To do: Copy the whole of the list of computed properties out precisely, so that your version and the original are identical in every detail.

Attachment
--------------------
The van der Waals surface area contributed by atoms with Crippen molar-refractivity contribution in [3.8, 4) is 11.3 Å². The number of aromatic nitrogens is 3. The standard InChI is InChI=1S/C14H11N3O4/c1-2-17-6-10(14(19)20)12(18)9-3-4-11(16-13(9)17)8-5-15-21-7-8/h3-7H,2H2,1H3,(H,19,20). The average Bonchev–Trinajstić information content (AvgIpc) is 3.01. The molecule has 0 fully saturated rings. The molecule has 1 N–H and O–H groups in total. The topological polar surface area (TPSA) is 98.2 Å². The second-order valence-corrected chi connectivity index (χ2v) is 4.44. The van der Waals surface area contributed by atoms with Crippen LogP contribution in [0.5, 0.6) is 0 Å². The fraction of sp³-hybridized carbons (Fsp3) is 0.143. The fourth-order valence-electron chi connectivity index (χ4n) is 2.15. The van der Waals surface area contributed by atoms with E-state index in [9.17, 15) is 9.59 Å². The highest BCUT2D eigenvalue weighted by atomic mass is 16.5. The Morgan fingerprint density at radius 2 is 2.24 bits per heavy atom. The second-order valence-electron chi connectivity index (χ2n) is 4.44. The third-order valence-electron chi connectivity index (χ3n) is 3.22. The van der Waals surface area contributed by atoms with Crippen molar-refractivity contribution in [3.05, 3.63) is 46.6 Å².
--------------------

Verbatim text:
The van der Waals surface area contributed by atoms with Crippen molar-refractivity contribution in [3.8, 4) is 11.3 Å². The number of aromatic nitrogens is 3. The standard InChI is InChI=1S/C14H11N3O4/c1-2-17-6-10(14(19)20)12(18)9-3-4-11(16-13(9)17)8-5-15-21-7-8/h3-7H,2H2,1H3,(H,19,20). The average Bonchev–Trinajstić information content (AvgIpc) is 3.01. The molecule has 0 fully saturated rings. The molecule has 1 N–H and O–H groups in total. The topological polar surface area (TPSA) is 98.2 Å². The second-order valence-corrected chi connectivity index (χ2v) is 4.44. The van der Waals surface area contributed by atoms with Crippen LogP contribution in [0.5, 0.6) is 0 Å². The fraction of sp³-hybridized carbons (Fsp3) is 0.143. The fourth-order valence-electron chi connectivity index (χ4n) is 2.15. The van der Waals surface area contributed by atoms with E-state index in [9.17, 15) is 9.59 Å². The highest BCUT2D eigenvalue weighted by atomic mass is 16.5. The Morgan fingerprint density at radius 2 is 2.24 bits per heavy atom. The second-order valence-electron chi connectivity index (χ2n) is 4.44. The third-order valence-electron chi connectivity index (χ3n) is 3.22. The van der Waals surface area contributed by atoms with Crippen molar-refractivity contribution in [3.05, 3.63) is 46.6 Å².